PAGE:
The sound of the sky listening to a story being read to it. Migrating birds followed the kite as it crossed their path.

Are there other examples (from science, art, or popular culture) of other launches that interest you? Was there one in particular that inspired you to do this project?

The kites of Lawrence Hargreave, Otto Lilienthal, and the Wright Brothers, as well as the vast world of kite enthusiasts.

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Artist’s website

Article about the work in Drachen Foundation Journal, ‘Discourse from the end of the line’ (journal approx 15mb PDF)

EMCEE C.M.

What did you launch?

Balloons with K.I.D.S. membership cards attached, and an invitation (written on the balloon) to come to hang out in the blanket fort we made at the Bronx Blue Bedroom Project on Alexander Avenue in Mott Haven.

How did you launch it?

The balloons were just filled up with air, not helium, and I threw them out the window.

Why did you launch it?

To meet new people.
How long was it airborne?
Maybe 20-30 seconds. They ended up across the street or around the block pretty much.

How did you retrieve what you launched?

I didn’t.

What did you find?

Only one person responded, but he was pretty cool. He came up to the blanket fort, up three flights of stairs on his roller blades. He was 10 I think. We hung out for awhile, drew pictures, had some snacks. And I invited him to come back for a dinner a few weeks later with some other artists and folks. He brought his friend and his appetite. There’s some documentation about that launch on this site.

Are there other examples (from science, art, or popular culture) of other launches that interest you? Was there one in particular that inspired you to do this project?

Not really. But my partner Caroline did this project before I ever knew her.

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Artist’s website

MATT HILGER, JASON HIRATA, NEPO HOUSE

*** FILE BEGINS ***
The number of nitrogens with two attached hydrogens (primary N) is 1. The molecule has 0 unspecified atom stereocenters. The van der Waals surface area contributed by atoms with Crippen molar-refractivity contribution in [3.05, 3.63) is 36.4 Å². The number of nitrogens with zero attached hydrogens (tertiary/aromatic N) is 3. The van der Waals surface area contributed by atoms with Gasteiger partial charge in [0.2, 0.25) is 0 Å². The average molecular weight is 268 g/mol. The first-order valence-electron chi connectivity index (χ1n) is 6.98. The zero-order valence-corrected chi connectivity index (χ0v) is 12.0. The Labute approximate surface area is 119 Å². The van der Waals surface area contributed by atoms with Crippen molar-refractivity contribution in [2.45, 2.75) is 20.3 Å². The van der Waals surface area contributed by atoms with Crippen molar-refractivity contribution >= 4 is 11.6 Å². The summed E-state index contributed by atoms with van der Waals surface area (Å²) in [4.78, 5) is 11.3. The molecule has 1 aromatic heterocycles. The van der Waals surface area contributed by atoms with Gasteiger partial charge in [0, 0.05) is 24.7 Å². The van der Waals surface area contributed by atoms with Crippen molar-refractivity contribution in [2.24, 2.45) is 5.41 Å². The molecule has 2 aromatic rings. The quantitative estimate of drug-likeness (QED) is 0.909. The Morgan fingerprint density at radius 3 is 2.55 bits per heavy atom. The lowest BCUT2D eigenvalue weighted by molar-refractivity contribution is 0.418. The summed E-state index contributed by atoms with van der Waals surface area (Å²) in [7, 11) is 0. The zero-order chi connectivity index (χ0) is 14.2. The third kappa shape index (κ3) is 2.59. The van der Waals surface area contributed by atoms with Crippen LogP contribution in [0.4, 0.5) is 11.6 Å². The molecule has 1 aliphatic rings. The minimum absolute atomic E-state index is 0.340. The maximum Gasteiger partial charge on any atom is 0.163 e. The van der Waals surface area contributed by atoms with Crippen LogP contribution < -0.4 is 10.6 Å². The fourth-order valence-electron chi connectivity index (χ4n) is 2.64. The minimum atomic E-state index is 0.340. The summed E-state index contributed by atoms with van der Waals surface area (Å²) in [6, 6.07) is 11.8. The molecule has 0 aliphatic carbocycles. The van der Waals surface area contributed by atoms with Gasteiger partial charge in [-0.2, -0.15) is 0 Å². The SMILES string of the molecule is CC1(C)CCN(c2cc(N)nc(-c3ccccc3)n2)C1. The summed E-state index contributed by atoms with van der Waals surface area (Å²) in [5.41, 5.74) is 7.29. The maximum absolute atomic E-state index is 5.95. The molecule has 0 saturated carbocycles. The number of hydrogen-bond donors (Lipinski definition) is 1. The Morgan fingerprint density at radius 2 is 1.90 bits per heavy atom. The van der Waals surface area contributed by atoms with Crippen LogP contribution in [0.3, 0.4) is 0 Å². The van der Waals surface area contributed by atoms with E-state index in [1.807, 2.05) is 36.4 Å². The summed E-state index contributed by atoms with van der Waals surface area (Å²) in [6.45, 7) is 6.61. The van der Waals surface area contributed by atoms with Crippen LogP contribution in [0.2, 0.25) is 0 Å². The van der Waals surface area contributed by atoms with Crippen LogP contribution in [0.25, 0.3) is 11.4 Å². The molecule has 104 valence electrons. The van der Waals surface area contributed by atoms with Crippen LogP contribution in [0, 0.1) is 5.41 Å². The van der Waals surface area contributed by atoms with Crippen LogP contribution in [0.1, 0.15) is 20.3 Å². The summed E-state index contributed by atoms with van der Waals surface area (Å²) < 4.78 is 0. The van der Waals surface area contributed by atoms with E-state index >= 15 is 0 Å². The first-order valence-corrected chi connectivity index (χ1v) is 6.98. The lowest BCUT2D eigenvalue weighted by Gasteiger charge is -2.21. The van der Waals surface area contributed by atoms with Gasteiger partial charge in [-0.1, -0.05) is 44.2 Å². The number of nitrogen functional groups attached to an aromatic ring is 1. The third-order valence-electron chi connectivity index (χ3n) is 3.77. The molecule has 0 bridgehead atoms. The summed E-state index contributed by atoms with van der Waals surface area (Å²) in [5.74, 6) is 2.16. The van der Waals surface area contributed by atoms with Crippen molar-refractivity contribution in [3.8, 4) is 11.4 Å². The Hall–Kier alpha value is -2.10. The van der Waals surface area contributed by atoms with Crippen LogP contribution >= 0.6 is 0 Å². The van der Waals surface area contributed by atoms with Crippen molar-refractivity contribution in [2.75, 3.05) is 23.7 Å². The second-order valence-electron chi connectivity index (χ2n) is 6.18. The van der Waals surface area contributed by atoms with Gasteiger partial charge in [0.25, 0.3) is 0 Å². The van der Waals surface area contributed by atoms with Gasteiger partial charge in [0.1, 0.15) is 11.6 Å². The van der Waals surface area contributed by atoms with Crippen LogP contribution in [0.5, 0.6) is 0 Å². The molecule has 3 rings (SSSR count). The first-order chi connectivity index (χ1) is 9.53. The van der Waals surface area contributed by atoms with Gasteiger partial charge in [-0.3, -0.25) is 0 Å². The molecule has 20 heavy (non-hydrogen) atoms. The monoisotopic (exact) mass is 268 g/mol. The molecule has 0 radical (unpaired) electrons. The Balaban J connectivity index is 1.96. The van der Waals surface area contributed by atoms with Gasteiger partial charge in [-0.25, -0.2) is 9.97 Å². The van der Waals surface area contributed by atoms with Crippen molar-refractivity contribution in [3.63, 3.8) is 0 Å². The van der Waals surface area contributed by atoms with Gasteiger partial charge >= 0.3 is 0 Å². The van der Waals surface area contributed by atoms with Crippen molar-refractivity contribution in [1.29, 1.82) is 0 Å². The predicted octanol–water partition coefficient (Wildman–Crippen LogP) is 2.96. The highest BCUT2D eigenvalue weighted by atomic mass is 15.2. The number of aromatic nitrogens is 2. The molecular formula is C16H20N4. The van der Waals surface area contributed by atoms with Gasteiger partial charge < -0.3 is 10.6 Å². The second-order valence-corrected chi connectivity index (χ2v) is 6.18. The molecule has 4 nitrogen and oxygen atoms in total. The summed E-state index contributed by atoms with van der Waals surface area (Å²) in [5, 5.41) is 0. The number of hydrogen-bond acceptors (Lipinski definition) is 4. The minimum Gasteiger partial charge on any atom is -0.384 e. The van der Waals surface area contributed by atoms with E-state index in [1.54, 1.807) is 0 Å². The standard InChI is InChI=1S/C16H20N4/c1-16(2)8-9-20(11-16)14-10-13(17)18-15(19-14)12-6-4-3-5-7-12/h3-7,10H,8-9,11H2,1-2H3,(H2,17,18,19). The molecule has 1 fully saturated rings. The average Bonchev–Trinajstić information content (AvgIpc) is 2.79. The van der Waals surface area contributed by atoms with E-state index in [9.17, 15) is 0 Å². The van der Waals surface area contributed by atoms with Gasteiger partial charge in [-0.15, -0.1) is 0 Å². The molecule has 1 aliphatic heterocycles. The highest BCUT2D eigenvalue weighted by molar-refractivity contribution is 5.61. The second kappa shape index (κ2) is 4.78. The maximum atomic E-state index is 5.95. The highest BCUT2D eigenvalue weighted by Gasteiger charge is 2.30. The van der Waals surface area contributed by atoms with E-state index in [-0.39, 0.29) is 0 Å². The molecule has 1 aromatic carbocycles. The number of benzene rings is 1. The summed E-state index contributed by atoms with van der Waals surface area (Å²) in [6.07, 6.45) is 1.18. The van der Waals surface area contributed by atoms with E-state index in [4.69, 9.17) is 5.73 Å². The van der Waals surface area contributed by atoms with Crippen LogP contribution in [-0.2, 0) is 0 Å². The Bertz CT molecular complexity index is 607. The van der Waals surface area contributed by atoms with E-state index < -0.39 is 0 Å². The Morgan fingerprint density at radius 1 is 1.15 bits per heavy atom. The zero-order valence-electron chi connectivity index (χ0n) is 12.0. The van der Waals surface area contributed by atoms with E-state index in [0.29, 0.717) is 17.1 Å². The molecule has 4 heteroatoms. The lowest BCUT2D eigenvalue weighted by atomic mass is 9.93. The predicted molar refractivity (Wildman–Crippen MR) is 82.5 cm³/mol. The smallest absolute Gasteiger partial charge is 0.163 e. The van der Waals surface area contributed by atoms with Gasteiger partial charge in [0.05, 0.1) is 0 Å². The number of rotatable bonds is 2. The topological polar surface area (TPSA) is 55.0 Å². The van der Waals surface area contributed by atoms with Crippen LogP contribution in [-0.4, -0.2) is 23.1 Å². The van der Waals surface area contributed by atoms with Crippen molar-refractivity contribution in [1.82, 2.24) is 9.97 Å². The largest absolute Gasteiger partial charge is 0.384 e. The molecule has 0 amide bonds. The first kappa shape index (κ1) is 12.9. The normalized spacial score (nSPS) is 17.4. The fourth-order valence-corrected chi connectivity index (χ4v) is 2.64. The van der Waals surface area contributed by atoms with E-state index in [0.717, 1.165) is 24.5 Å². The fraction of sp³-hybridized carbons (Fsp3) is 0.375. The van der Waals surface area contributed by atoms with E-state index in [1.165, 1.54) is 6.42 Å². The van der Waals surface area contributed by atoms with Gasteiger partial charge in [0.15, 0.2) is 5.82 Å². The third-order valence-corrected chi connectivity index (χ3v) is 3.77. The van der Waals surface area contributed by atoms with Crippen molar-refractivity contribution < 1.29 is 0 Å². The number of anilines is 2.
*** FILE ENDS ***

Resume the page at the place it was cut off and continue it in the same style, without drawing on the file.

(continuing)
What did you launch?

A pre-paid cell phone that had 3 contacts (Jason Hirata, Nepo house, and mine (Matt Hilger)) sealed in a balloon filled with helium

How did you launch it?

We tied a weather balloon filled with helium to the smaller party sized one that housed the cell phone. Then attached a series of party sized satellite balloons to ensure flight.

Why did you launch it?

As part of a show happening at the Nepo house that was titled Water, Wind, and Fire we overheard a subtitle that jumped out at us or maybe we invented it, ‘Leaving Earth Behind’. Out of that conversation we built this idea to leave earth or the place of the show behind, and created a conversation elsewhere. To meet and possibly collaborate with the finder of the phone in the next Nepo house show.

How long was it airborne?

I cant say for sure, but the last time I saw it, the cell phone was flying very high in a south westerly direction

How did you retrieve what you launched?

We are still waiting for contact

What did you find?

Anticipation

Are there other examples (from science, art, or popular culture) of other launches that interest you? Was there one in particular that inspired you to do this project?

Chat Roulette and Richard Holmes’s book ‘The Age of Wonder’

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Websites: Matt Hilger, Jason Hirata, NEPO House